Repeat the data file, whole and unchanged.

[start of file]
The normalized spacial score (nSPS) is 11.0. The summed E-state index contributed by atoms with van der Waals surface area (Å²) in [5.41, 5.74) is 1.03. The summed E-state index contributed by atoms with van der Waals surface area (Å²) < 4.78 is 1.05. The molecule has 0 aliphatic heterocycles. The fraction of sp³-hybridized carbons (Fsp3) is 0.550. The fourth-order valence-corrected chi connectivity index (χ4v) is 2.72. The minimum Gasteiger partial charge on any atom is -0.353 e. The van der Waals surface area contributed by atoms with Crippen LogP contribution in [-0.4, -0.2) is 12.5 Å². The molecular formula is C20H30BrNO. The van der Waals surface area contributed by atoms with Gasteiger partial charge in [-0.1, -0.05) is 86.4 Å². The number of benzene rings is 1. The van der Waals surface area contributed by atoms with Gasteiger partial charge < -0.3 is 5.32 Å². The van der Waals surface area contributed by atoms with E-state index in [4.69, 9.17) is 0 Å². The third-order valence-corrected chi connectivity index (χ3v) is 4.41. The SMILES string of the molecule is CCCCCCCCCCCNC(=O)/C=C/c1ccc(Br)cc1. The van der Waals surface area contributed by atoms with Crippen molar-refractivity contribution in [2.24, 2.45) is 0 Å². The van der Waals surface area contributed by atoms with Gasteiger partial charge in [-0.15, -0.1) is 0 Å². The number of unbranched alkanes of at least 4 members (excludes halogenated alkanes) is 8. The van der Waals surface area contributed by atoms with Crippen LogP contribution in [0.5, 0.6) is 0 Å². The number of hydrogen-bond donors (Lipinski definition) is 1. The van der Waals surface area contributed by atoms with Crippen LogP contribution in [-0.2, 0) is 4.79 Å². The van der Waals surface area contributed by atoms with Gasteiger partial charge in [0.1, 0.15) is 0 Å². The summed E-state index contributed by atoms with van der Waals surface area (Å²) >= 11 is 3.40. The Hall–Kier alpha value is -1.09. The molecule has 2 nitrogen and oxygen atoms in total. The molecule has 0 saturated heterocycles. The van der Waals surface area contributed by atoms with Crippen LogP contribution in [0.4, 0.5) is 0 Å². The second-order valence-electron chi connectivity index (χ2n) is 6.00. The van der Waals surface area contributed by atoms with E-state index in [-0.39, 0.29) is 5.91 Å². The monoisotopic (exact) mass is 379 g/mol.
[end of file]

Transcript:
The normalized spacial score (nSPS) is 11.0. The summed E-state index contributed by atoms with van der Waals surface area (Å²) in [5.41, 5.74) is 1.03. The summed E-state index contributed by atoms with van der Waals surface area (Å²) < 4.78 is 1.05. The molecule has 0 aliphatic heterocycles. The fraction of sp³-hybridized carbons (Fsp3) is 0.550. The fourth-order valence-corrected chi connectivity index (χ4v) is 2.72. The minimum Gasteiger partial charge on any atom is -0.353 e. The van der Waals surface area contributed by atoms with Crippen LogP contribution in [-0.4, -0.2) is 12.5 Å². The molecular formula is C20H30BrNO. The van der Waals surface area contributed by atoms with Gasteiger partial charge in [-0.1, -0.05) is 86.4 Å². The number of benzene rings is 1. The van der Waals surface area contributed by atoms with Gasteiger partial charge < -0.3 is 5.32 Å². The van der Waals surface area contributed by atoms with E-state index in [4.69, 9.17) is 0 Å². The third-order valence-corrected chi connectivity index (χ3v) is 4.41. The SMILES string of the molecule is CCCCCCCCCCCNC(=O)/C=C/c1ccc(Br)cc1. The van der Waals surface area contributed by atoms with Crippen molar-refractivity contribution in [2.24, 2.45) is 0 Å². The van der Waals surface area contributed by atoms with Gasteiger partial charge in [-0.15, -0.1) is 0 Å². The number of unbranched alkanes of at least 4 members (excludes halogenated alkanes) is 8. The van der Waals surface area contributed by atoms with Crippen LogP contribution in [0.5, 0.6) is 0 Å². The number of hydrogen-bond donors (Lipinski definition) is 1. The van der Waals surface area contributed by atoms with Crippen LogP contribution in [-0.2, 0) is 4.79 Å². The van der Waals surface area contributed by atoms with Gasteiger partial charge in [0.1, 0.15) is 0 Å². The summed E-state index contributed by atoms with van der Waals surface area (Å²) >= 11 is 3.40. The Hall–Kier alpha value is -1.09. The molecule has 2 nitrogen and oxygen atoms in total. The molecule has 0 saturated heterocycles. The van der Waals surface area contributed by atoms with Crippen LogP contribution in [0.4, 0.5) is 0 Å². The second-order valence-electron chi connectivity index (χ2n) is 6.00. The van der Waals surface area contributed by atoms with E-state index in [-0.39, 0.29) is 5.91 Å². The monoisotopic (exact) mass is 379 g/mol.